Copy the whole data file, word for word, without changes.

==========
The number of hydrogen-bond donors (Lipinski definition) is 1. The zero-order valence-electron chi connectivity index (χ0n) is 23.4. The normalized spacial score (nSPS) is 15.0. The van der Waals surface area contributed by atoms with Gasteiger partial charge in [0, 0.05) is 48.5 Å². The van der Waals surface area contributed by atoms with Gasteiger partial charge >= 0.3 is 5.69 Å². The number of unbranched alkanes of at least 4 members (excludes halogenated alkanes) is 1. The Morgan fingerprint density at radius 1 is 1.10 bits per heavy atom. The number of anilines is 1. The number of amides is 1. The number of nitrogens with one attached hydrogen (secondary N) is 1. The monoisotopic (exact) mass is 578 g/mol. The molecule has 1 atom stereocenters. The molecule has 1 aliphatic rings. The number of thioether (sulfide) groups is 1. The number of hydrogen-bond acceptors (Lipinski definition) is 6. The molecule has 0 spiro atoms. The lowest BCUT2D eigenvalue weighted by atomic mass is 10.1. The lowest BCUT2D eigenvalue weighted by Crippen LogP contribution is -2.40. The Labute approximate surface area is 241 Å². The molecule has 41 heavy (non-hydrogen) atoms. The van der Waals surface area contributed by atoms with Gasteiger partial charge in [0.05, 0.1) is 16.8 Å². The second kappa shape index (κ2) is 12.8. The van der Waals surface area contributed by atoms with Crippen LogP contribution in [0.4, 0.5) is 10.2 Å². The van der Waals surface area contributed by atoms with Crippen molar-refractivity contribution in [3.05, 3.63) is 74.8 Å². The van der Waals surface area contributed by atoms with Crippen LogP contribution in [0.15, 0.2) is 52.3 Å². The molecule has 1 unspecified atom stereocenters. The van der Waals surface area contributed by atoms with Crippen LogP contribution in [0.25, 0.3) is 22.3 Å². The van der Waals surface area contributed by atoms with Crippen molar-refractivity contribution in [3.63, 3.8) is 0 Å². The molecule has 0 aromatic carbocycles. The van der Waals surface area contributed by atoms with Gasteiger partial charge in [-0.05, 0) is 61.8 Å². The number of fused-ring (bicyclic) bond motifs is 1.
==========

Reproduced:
The number of hydrogen-bond donors (Lipinski definition) is 1. The zero-order valence-electron chi connectivity index (χ0n) is 23.4. The normalized spacial score (nSPS) is 15.0. The van der Waals surface area contributed by atoms with Gasteiger partial charge in [0, 0.05) is 48.5 Å². The van der Waals surface area contributed by atoms with Gasteiger partial charge >= 0.3 is 5.69 Å². The number of unbranched alkanes of at least 4 members (excludes halogenated alkanes) is 1. The Morgan fingerprint density at radius 1 is 1.10 bits per heavy atom. The number of anilines is 1. The number of amides is 1. The number of nitrogens with one attached hydrogen (secondary N) is 1. The monoisotopic (exact) mass is 578 g/mol. The molecule has 1 atom stereocenters. The molecule has 1 aliphatic rings. The number of thioether (sulfide) groups is 1. The number of hydrogen-bond acceptors (Lipinski definition) is 6. The molecule has 0 spiro atoms. The lowest BCUT2D eigenvalue weighted by atomic mass is 10.1. The lowest BCUT2D eigenvalue weighted by Crippen LogP contribution is -2.40. The Labute approximate surface area is 241 Å². The molecule has 41 heavy (non-hydrogen) atoms. The van der Waals surface area contributed by atoms with Gasteiger partial charge in [0.05, 0.1) is 16.8 Å². The second kappa shape index (κ2) is 12.8. The van der Waals surface area contributed by atoms with Crippen LogP contribution in [0.4, 0.5) is 10.2 Å². The van der Waals surface area contributed by atoms with Crippen molar-refractivity contribution in [3.05, 3.63) is 74.8 Å². The van der Waals surface area contributed by atoms with Crippen LogP contribution in [0.15, 0.2) is 52.3 Å². The molecule has 1 unspecified atom stereocenters. The van der Waals surface area contributed by atoms with Crippen LogP contribution in [0.25, 0.3) is 22.3 Å². The van der Waals surface area contributed by atoms with Crippen molar-refractivity contribution in [3.63, 3.8) is 0 Å². The molecule has 0 aromatic carbocycles. The van der Waals surface area contributed by atoms with Gasteiger partial charge in [-0.05, 0) is 61.8 Å². The number of fused-ring (bicyclic) bond motifs is 1.